The more I read about the "framing of science" of Mooney and Nisbet the more I am skeptical of what they are trying to accomplish and that they are naive about the enterprise of science itself.
Part of the push Mooney and Nisbet are making for frames is that they want to tackle issues now, which science education won't affect in the next election cycle.
"Science education is critical, but it's also a long-term approach. It doesn't help us deal with the highly politicized hot-button issues that are playing out over the course of an election cycle--like embryonic stem cell research, or like global warming. On these issues, the frames game has already begun, and scientists are way behind. We simply can't wait for a better educated generation to come along and deal with these subjects in a wiser way. It will be too late."
In response to the idea that scientists are already busy:
"Matt and I never meant to suggest that every last scientist has to become a top notch framer. Rather, we want scientific societies, institutions, and universities to rearrange their priorities and step up to the plate on this. That means training a generation of better science communicators (although many scientists will assuredly opt out of the "framing" curriculum). It also means launching communication initiatives--such as advertising--targeted at specific publics, and using the right frames to reach them.
The average bench scientist can happily duck all of this--there can be a division of labor--but for the scientific community as a whole, it's essential."
Ok so Chris and Mike wants to start doing framing in the here and now but want to have major institutions to change how they operate, to spend resources on framing. Ummm, how in the world are you going to make that happen? Societies are run by working scientists. They are busy people. Not to mention, those who probably would be the best communicators of science are usually those that are selected out of science (i.e. those that are not willing to endure the process of getting a PhD, trying to be a faculty member). Universities? Many of them are being run like corporations. Why would they spend money to frame science when they will not see the benefits in the short term? I mean if they were altruistic wouldn't research universities be spending more effort and money to improve undergrad science education? Base tenure on more than research and bringing in grants (on say teaching perhaps)?
There is also the fact many advisors do not exactly look kindly on grad student/post-docs who spend time away from bench work doing things like teaching, learning to teach, to communicate, etc. Those students are not rewarded in the current system. Of those students who want to go on to teach, to go into policy, into science writing are actively shun by many advisors. How do Chris and Mike plan to change that? Without more of those type coming out of graduate school, who is going to frame? The ones who tend to be better at communicating and teaching already handle more than their fair share of duties and labor at most universities. You can't expect them to do more and have families, to have lives outside of science. Having families and lives is exactly the type of grounding that is needed for scientists to frame things correctly.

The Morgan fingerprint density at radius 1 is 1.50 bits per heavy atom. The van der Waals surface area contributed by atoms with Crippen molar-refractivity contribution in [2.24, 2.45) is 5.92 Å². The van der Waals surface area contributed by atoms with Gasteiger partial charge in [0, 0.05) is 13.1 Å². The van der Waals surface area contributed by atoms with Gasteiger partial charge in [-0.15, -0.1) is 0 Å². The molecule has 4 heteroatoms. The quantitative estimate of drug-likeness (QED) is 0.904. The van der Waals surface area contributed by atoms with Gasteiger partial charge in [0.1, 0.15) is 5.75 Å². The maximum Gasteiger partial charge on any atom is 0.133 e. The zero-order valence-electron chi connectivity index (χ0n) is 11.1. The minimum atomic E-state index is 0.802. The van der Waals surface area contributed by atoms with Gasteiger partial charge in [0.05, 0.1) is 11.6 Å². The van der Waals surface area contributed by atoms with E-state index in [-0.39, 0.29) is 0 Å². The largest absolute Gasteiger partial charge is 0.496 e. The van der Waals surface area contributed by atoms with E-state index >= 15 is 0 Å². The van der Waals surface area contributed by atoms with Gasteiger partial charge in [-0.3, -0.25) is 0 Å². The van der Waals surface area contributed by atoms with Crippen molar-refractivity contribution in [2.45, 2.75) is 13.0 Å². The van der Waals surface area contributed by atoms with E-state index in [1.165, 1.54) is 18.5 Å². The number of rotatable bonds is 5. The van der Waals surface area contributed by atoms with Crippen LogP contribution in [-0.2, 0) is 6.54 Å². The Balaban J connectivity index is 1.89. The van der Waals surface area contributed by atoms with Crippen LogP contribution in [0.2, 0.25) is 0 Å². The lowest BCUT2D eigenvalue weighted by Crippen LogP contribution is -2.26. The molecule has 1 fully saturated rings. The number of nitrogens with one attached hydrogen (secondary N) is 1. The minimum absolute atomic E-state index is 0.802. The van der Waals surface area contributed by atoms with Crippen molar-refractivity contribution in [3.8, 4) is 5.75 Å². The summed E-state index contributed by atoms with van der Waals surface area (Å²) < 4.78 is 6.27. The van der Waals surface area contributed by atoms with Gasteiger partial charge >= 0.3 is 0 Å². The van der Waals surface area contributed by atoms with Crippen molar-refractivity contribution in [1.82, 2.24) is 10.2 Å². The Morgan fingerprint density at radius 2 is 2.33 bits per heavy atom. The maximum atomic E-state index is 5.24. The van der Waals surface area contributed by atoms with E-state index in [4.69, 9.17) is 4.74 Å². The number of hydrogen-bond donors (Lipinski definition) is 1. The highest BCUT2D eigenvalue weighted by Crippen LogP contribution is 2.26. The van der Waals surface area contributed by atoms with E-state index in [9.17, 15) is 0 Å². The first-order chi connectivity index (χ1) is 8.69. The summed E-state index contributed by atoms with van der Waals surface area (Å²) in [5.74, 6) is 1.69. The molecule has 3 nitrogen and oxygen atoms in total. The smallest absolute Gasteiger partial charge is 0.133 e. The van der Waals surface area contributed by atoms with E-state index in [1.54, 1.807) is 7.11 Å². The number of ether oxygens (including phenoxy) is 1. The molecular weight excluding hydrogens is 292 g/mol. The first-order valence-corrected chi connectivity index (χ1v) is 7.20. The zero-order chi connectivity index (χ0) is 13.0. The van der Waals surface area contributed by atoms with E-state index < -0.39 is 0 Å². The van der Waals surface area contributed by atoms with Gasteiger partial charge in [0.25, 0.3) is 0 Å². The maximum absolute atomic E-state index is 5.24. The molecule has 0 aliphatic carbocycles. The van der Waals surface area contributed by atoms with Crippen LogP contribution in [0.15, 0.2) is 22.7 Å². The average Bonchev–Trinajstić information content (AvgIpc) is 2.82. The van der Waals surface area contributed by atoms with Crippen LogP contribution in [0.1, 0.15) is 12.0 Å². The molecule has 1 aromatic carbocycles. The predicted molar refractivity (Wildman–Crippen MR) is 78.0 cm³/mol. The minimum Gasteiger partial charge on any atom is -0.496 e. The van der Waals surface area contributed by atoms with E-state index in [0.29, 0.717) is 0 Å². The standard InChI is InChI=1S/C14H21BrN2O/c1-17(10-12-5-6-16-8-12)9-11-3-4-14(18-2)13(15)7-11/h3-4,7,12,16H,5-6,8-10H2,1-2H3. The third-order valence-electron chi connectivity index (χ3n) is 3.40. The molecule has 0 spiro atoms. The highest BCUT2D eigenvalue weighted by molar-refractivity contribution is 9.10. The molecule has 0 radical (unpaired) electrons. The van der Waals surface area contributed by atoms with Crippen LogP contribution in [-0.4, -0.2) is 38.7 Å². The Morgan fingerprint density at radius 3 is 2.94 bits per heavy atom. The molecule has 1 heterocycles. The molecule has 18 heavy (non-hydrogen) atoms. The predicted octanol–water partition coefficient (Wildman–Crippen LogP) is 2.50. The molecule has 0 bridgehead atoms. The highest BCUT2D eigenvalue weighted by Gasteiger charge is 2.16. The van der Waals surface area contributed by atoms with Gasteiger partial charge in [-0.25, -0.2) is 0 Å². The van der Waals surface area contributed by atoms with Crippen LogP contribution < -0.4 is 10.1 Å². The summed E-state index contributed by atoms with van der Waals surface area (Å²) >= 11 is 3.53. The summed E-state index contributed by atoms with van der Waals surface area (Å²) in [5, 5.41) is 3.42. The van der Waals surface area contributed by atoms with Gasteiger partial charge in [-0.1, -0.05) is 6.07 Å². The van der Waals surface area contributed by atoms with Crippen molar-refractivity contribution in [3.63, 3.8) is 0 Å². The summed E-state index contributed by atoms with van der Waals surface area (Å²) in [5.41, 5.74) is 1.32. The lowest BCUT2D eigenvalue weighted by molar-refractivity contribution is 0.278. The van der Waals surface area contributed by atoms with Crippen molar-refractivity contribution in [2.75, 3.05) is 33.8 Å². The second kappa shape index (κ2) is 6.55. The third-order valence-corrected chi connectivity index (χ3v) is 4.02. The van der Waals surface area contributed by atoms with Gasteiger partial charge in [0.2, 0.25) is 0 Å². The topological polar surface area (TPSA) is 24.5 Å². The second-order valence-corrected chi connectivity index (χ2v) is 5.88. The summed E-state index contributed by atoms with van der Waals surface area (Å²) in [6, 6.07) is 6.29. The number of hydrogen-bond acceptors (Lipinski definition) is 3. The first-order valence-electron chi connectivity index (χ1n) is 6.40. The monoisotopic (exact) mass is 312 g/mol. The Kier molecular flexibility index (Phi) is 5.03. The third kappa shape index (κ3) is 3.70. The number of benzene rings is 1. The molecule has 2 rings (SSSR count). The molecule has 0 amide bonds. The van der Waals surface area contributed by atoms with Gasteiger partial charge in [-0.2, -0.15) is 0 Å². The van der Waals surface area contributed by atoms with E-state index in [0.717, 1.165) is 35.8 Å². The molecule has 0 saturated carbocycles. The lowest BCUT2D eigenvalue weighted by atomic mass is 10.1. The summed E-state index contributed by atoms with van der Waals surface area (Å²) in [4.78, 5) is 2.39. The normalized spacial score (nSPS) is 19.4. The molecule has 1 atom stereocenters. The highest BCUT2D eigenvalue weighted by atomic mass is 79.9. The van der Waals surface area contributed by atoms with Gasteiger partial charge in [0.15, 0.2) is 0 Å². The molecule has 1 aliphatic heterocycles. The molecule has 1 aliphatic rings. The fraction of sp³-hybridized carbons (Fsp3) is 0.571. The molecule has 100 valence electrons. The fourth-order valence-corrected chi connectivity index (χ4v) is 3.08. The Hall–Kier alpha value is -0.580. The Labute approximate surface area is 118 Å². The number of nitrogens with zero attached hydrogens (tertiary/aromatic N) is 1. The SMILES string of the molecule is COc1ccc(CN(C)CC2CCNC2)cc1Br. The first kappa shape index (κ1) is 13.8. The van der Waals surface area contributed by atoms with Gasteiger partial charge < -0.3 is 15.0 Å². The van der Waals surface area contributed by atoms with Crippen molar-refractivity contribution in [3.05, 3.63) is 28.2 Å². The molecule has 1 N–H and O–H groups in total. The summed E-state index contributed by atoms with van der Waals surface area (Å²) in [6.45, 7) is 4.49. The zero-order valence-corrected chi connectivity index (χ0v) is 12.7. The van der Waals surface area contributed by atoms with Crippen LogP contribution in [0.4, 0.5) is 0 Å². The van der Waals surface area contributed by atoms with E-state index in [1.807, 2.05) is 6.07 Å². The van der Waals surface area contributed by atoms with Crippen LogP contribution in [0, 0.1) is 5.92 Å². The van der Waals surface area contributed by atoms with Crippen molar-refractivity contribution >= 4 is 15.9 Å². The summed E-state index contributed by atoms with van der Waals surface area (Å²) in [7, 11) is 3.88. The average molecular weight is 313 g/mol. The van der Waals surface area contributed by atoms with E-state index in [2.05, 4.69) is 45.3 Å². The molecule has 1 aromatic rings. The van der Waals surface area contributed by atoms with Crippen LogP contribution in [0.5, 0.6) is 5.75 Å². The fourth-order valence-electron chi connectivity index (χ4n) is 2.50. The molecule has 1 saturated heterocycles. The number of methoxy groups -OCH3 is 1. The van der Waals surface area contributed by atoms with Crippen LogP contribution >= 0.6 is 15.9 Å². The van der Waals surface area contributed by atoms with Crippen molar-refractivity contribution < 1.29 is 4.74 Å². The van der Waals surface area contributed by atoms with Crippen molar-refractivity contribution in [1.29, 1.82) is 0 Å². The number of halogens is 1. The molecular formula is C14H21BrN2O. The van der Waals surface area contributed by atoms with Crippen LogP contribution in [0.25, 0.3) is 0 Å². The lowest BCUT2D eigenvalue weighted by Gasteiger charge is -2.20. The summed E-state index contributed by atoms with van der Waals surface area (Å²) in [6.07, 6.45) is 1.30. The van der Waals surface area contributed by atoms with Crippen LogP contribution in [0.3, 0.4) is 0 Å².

In order to accomplish what Chris and Mike set out to accomplish, a revolution is necessary. They are not going to be able to "win" today unless they do that. In addition to widening space in the sciences for those who have a passion to teach and communicate is also the need to add diversity. I mean really how are you going to reach out to minorities and women when science is still dominated by white men? Framing just isn't about the message but also the messenger.
Nisbet: "That's the power and influence of framing when it resonates with an individual's social identity. It plays on human nature by allowing a citizen to make up their minds in the absence of knowledge, and importantly, to articulate an opinion. It's definitely not the scientific or democratic ideal, but it's how things work in society."
By playing into biases and ignorance to win a battle today means Mooney and Nisbet are actually making harder to attract the diversity needed in the science to effectively communicate. Citizens making up their minds without knowledge is exactly what holds back minorities and women in our society. That should be fought tooth and nail.
Revolutions start small. People like Mooney and Nisbet need to make space for those currently in the system to do more science framing/communicating to the general populace but in addition make space for those trying to change graduate education, universities. They need to frame things to catalyze the necessary revolution to turn out the type of people who can fill the role of science communicators at societies and universities. The framing though can not be about winning at the expense of the future of science.